Moving to the cloud is a big ticket item for most development teams at the moment. The cloud presents a variety of advantages over traditional web hosting, such as scalability, availability and durability. It’s not always the case, however, that we can move to the cloud without a few headaches, both in how we design our systems, and how our development teams interact with them. Looking at guides from providers or those in the know there are best practices out there to guide our way, but often these demand large rewrites of our applications and changes to the way we work. For enterprise customers this might fit into the normal pathway of change management, but smaller companies, agencies or startups might well find the cloud a hard proposition to sell to management if it requires months of application changes and upskilling of a development team.
So, is there a better way? I believe there is, and have followed this pathway during a migration onto AWS. We looked at the minimum case for moving and tried to keep this as a primary commitment when planning the work. At every stage the question was: is this necessary? Are there ways round it? If there are, what is the negative impact. This way we can be on AWS, taking advantage of many of it’s features without having had to rewrite applications or retrain a team. From there, we can slowly add in these changes, upskill the team over time, making this a pathway which gets the benefits of the cloud with less of the major challenges for the business.
Along the way we’ll encounter some challenges; I’ve previously covered this topic at conference talks under the title “What You’ll Miss on AWS and How to Find It”, but for a more detailed explanation in this blog post a better title was, as above, “How to Migrate to AWS Without Changing Everything”
If you’re currently on a traditional hosting environment such as a VPS, a dedicated box or co-locating you might have one beefy machine that does everything - stores your content, provides a database and runs your code (both from web serving and background jobs). With AWS you’re not going to want to do that, for a few reasons:
AWS split their service into geographic regions, all around the world. Within regions they have what are known as availability zones, one or more data centres that are treated as a location where you can choose to locate a virtual service, such as a server, a network interface, a file system.
These availability zones are connected and can share data between them, but Amazon reserve the right to do things like carry out planned maintenance, or for a single AZ to go unexpectedly offline. That means if you’re relying on services in that AZ you’ll experience loss of service if it goes down, which removes one of your benefits to being in the cloud. So we need a solution spanning these availability zones.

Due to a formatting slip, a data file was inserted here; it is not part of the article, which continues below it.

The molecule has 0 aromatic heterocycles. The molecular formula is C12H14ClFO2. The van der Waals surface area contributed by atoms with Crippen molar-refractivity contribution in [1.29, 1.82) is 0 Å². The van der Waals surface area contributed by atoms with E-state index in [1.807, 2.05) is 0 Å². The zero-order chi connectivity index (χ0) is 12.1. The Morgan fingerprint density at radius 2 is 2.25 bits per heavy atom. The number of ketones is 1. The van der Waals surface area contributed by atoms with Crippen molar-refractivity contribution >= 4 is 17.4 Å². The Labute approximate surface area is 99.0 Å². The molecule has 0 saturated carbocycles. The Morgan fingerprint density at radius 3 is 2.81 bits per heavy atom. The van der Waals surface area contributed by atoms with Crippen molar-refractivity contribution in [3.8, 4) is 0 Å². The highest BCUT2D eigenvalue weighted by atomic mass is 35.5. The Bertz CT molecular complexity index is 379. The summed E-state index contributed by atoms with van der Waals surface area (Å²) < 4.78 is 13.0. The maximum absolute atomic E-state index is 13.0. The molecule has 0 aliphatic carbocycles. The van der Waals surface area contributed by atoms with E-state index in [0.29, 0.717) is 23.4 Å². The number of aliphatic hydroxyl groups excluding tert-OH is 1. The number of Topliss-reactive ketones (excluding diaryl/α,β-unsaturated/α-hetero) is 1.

Components of your application will likely scale at different rates. If you run a high traffic website like a news site, your web serving requirement is likely your primary driver of scaling requirement, followed maybe by a database. If you’re on a SaaS platform, the database likely takes the brunt of the load, or possibly background job handling. For agencies the biggest scaling need might be storage or serving of media.
By splitting out your infrastructure to logical parts of your service, you can scale the right parts at the right time, and save costs where a service doesn’t need to scale in line with the services offered by traditional VPS providers.
Moving away from the concept of one server doing everything lets you make the most advantage of the services cloud providers offer. In AWS everything has an acronym, so let’s look at some of those now, and the services behind the letters:
- EC2 - we’ve just said we’ll move away from single servers, but if you’re running a traditional web serving environment (e.g. Apache/Nginx and CGI scripts, or server processes such as Express for Node) you’ll still need these virtual servers, which are referred to as “instances” (they can run a variety of Linux flavours or Windows). EC2 by the way stands for Elastic Compute Cloud
- EBS - this is a service you might miss, but it’s essential to EC2. EBS stands for Elastic Block Store and is a fancy way of saying hard disks. They’re a bit better than a hard disk on your server though, as EBS volumes can be detached from instances (usually when they’re not running) and reattached for other ones to provide more flexible storage, resized (again when disconnected) and snapshotted (even when running, if you don’t mind risking a bit of consistency). Older EC2 instances provide “instance storage” but that’s being retired so don’t use it - use EBS instead.
- RDS - these are basically locked down EC2 instances which run database server software. They offer a bunch of flavours of SQL (MySQL, PostgreSQL, MariaDB, Oracle, MSSQL) and extra features such as automated backups, point-in-time restore (using snapshots and binary log replay) and easy to spin-up read replicas. They can also operate across Availability Zones, using synchronous replicas so you can survive the sudden loss of an AZ.
- S3 - this was the flagship AWS service and is one of the most commonly used by people not running the rest of their infrastructure on AWS. S3 stores files and costs next to nothing. It calls files objects and is a nearly-flat file storage system - it is split into buckets which are kind of like directories except their names must be unique (globally, not just to your account), and within buckets objects have unique names. An object’s unique name may contain a “/“ at which point the AWS console gives you the appearance of a directory, but there are no actual logical directories - so you can’t search for a directory name, except as a “prefix” including all parent directories. As an extra tool S3 can also serve websites, but be careful with permissions - barely a day goes by without some company being found to have made an S3 bucket for sensitive data public!
- EFS - don’t get this confused with EBS, this is still a volume to store files on, but it’s a bit different. EFS is Amazon’s networked file system, with the key difference being that it’s accessible via network mount from EC2 instances in any availability zone in your region (and also from other regions if you want to do fun network peering and love stress). It is also a “pay for what you use” system, meaning you’re billed by what’s stored, rather than by what’s provisioned. We’ll discuss EFS more later, because it solves some problems and creates some new ones.